Instead, up until the Volt we had hybrids which had a gas engine and a battery, but the battery can only be charged from the gas engine, when the car decides it makes sense to charge. To most drivers, that just makes it seem like magic: The car somehow uses electricity something to be more efficient. And now we have to “unteach” that magic to make people understand the merits of PHEVs.

>> If we had only ever had PHEVs, there would likely be less confusion. Has a gas engine, and also has a battery you can charge. Very simple.

History has overwhelmingly proven that false.

Even when there were just 2 hybrids available, the differences were so profound, they could not be considered in the same category. The designs were fundamentally different. One has a single tiny electric-motor directly linked (RPM locked) to the engine. The other had a small electric-motor and a large electric-motor, each with independent control to connect them to the engine. Yet, both were given the same “hybrid” label.

We already see that problem emerging again for plug-in hybrids. Design varies dramatically, yet some people want to represent them as having a shared design with only battery & motor size as the difference. That’s how greenwash is spread. Omitting important features, like the type of heater or charging speed, contributes heavily to misconceptions and disappointment.

In other words, it is far from a simple matter.

This is 100% true. I constantly had to explain my Volt to people, and I just ran into a woman at a charging station who had just bought a crappy Prius Prime and thought the electric range was 60 miles. Sad.

GM clearly wasn’t interested in market Volt… hence that “Who?” question I so frequently asked. That begs the real question of why? Increasing range for gen-2 obviously didn’t draw more interest. In fact, sales of gone down. Why? Mixed messages is likely the reason. What GM did promote was “range anxiety”. That made sense for Volt, until Bolt came along. Nothing could be said about the EV without contradicting the PHEV support. They cancelled each other out. A hybrid like Prius is different. The natural progress of the battery-pack size increasing is easy to recognize. Plugging in to recharge is an everyday practice for phones & computers anyway, a common routine. As long as the cost isn’t significant, that next step forward is no big deal. Nothing about that is confusing… for those interested in Toyota. Other automakers have a mess to deal with. Chrysler simply gave their plug-in offering a label of “hybrid”. Mitsubishi has been promoting PHEV. That’s not too complicated, for traditional counterparts with a plug. Honda’s approach with Clarity may confuse people, since it is unique, but we really don’t know yet.

I have Prius plugin. I still miss the space I had in a minivan. I wish Pacifica have a second underbody bay for 2nd optional battery to choose to increase the range to 60 miles AER, then I will buy it. Honda and Toyota, did you hear that?

Dude, will you just admit that you hate anything that is not a Prius Prime, let alone a Toyota?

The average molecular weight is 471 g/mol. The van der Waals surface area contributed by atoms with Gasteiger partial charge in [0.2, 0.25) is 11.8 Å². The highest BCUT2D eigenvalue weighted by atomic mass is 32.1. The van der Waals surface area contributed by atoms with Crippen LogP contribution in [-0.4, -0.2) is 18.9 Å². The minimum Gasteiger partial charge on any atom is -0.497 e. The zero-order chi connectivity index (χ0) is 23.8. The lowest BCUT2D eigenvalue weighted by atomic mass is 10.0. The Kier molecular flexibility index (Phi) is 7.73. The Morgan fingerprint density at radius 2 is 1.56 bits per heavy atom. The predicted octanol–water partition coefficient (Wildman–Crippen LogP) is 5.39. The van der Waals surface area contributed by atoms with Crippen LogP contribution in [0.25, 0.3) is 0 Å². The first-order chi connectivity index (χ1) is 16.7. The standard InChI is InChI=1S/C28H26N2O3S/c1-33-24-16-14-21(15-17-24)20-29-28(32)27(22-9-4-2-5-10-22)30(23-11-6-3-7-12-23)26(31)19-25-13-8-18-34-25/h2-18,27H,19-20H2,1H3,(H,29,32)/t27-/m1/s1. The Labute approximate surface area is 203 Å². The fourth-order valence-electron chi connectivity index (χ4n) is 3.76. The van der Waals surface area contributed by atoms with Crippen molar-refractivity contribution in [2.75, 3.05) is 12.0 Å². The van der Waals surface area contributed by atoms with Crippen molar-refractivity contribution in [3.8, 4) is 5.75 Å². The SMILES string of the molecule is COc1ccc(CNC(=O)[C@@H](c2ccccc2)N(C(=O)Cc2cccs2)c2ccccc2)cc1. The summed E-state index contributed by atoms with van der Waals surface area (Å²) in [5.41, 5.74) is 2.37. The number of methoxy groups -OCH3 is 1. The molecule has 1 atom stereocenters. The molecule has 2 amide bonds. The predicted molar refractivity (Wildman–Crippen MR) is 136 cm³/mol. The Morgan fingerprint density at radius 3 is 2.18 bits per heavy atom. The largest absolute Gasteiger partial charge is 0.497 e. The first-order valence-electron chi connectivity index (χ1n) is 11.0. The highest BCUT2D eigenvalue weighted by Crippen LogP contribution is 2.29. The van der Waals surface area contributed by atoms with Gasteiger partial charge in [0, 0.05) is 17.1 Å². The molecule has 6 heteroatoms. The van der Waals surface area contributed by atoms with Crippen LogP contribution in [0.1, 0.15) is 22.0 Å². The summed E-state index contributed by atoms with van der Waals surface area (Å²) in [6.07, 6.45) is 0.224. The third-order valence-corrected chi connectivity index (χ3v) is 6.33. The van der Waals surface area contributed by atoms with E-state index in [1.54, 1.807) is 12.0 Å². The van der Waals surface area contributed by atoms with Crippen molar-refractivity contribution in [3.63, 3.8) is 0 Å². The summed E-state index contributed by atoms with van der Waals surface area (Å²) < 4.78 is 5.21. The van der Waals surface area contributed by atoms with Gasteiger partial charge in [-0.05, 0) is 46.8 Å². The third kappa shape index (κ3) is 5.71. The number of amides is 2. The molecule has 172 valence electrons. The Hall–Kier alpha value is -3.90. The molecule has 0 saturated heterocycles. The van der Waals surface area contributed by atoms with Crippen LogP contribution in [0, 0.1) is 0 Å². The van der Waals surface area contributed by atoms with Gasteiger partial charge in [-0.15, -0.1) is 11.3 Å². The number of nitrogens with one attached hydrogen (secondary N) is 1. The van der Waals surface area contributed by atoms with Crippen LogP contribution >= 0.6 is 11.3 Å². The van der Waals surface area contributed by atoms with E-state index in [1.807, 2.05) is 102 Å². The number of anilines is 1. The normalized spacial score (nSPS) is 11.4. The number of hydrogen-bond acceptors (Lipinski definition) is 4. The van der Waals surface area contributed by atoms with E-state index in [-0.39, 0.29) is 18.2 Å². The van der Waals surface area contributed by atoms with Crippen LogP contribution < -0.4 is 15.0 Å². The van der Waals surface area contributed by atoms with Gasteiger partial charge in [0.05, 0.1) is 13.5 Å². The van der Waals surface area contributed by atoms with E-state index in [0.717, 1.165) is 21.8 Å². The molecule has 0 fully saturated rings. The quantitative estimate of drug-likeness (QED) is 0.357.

The idea that EV range on PHEVs doesn’t matter is silly. People who understand PHEVs buy them with the idea of maximizing miles in EV mode. I’ve driven my 2017 Volt over 17k miles, and 96% has been in EV mode. I regularly go on local drives of 40 to 50 miles (I did two just today). On a Prius Prime, I would be burning gas all the time. With the Volt, I burn none, which is exactly why I bought it. But, I can still go on road trips without worry. As for the Prime, it’s pretty easy to explain its good sales. A dedicated Prius customer goes to the dealership to get a new Prius. The salesman says “You can get the regular Prius, or you can get the Prime for the same or less after tax credit.” Who in his right mind wouldn’t get the Prime? It’s getting sales by default. All that being said, I bought my Volt when there were no affordable long range EVs on the market in my area. I like it a lot, but I always knew it was a transitional vehicle. If I were buying today, I would probably get the… Read more »

PHEVs are like an electric train having a steam engine attached to the opposite end. Why have Two drive trains when one is good enough. Personally I think you have to go full BEV or stick with ICE until you are ready to switch as it makes the vehicle more expensive to maintain and is there two milometers for the different uses of drivetrains? PHEVs are meh.

I believe this completely misses the advantage of a PHEV. I own two, well suited for the two cities in which they reside, LA and Portland. My 2017 Volt generally gives me 60 miles of electric range (when on non freeway streets), good for LA and my C-Max energi generally gives me 22 mi of electric range, perfect for a smaller city such as Portland. I can, and do, take either of them on longer trips without worrying about charging. However, my next vehicle will be a Tesla model 3. Not only is it a great car, from what I’ve read, but the Tesla supercharging infrastructure allows for long trips, unlike the present lack of such infrastructure that goes with other EVs. From what I’ve read, taking a long trip, even in a Bolt, is a logistical adventure in getting from one fast charger to another before running out of electric fuel.